One tapeworm of dogs found in sheep rearing areas of the UK is of particular concern. The worm lays eggs that, when eaten from contaminated pasture, develop into large cysts in sheep (hydatid disease). If a human accidentally eats one of these eggs then a similar cyst can develop in the liver or lungs, requiring extensive surgery and (very rarely) proving fatal.

Be a Responsible Pet Owner
Fortunately there is plenty one can do to eliminate the risk of worms…

Remember to dispose of dog faeces safely, cover sand pits when not in use (to prevent cats using them as litter trays), and keep control of your dog in the countryside.

Most importantly, the British Small Animal Veterinary Association recommends that pets be wormed four times a year.

Dog Worms Online Editor

Dog Worms and Children

As we examine the prickly issue of canine parasites, it's worth taking a look at the health implications of dog worms and children. This information article will cover some of the basics about worms and the disease risk to children who regularly interact with dogs.

Animal diseases that can affect humans are called zoonoses. There are several dog diseases that may cause disease in your child; here we will look at three "worms" that can spread from dog to human.

Intestinal Worms are a very common parasite of dogs, and can make your dog very unwell. Treating your dog regularly with an appropriate worming medication will help prevent them from becoming a problem in your dog.

Continue reading »

Dog Worms Online Editor

Paws for Fun and Primp Your Pooch with Plerion!

Not content with disguising a worming tablet as a treat – the manufacturers of Plerion are now giving you the chance to disguise your dog as a rock star – and bag yourself a spa holiday or some M&S vouchers in the process! Owners of willful dogs should read on…

As some dog owners will know only too well no matter how wet or cold it may be outside donning even a coat is just a step too far for some mutts let alone a wig and sunglasses. But step aside Gok Wan because with the Plerion website you can become your dog’s personal stylist without having to instigate a battle of wills.

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Simply visit www.plerion.co.uk and click on ‘Primp Your Pooch’ where you can upload a picture of your dog and start primping! The lucky owner of the pooch with the most online votes will win spa vouchers to the value of £1000 – voting closes on 31st July 2010.

Dog Worms Online Editor

Canine Lungworms – Lungworms in Dogs

A recent nationwide survey of UK vets revealed that over 25% had confirmed or suspected cases of Lungworm in a dog. But worryingly only 6% of dog owners were aware of the condition’s existence.

lungworm in dogs

Vet Dane Walker from Streatham Hill veterinary surgery in south-west London says: “Most dog owners are unaware of the condition because it is new. Most vets including myself have not been taught about it.” So to rectify this Bayer animal health, makers of the flea treatment Advocate has launched a nationwide campaign to promote lungworm awareness. A Bayer animal health spokesman explains: “The campaign is to raise public awareness of the parasite’s existence. We are running advertisements in the national press, and we have a broadcast campaign featuring celebrity vet Emma Milne from Vets in Practice.”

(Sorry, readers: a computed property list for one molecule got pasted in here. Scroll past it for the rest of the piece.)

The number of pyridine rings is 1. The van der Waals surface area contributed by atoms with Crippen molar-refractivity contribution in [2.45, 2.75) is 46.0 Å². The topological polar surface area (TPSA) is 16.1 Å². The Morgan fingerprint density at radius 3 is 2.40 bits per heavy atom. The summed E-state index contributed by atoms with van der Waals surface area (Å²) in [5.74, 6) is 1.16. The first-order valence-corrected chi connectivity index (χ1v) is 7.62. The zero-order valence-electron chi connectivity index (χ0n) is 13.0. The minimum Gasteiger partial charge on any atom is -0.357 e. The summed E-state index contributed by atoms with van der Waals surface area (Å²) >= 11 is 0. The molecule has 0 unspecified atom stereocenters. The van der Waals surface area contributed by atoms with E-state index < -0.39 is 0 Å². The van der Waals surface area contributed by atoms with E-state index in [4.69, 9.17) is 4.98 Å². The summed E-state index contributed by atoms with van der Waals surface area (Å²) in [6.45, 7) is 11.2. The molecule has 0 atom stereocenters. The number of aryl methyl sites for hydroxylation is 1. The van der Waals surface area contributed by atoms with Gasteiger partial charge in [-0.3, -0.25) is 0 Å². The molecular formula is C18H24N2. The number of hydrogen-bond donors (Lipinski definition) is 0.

And the campaign is being backed by Vets from across the UK who are also trying to make owners more aware of the condition. Dane explains: “We are making clients more aware of the condition through leaflets at the surgery and articles on our website.”

Caroline Reay Chief veterinary surgeon at the Blue Cross hospital in Merton adds that the Blue Cross are also trying to raise awareness through displays in the waiting rooms of all Blue Cross hospitals.

So clearly it’s an important issue, but what is a Lungworm? And how does your dog catch it?

There are several variations of the Lungworm parasite, and the majority are found in warmer climates, and are not found in dogs. Different types of the parasite have often been found in farm animals like cattle, and some strains can affect our cats, although this is not common, and those parasites cannot be passed to dogs.

But one parasite does affect our dogs, and it’s this one that’s causing all the concern.

The parasite cannot be passed to humans or to other pets in the house, but the spokesman for Bayer Animal health explains: “The lungworm Angiostrongylus Vasorum is a potentially lethal parasite that can infect dogs. It’s sometimes referred to as the French Heartworm, and left untreated this parasite represents a very serious risk to a dog’s health and can kill.”

He continues: “Dogs become infected with the lungworm through eating slugs and snails which carry the larvae of the parasite Angiostrongylus Vasorum. Most dogs do not habitually eat these garden intruders, they may do so by accident – e.g. when a slug or snail is sitting on a bone or a favourite toy, or when drinking from a puddle or outdoor water bowl. But some dogs do take great pleasure in eating these miniature ‘treats’, and should be considered at risk from infection.”

Animal care manager at the Mayhew animal home, a London based charity and re-homing centre, Gillian Scott adds: “Lungworm is caught via contact with animals that host the parasite. It can also typically be caught from fox faeces as well as from snail or slug slime.”

But Caroline Reay from the Blue cross adds that while it is suspected that the parasite can be caught from the molluscs’ slime this theory is, as yet unproven.

Dog Worms Online Editor

The Importance of Worming Your Dog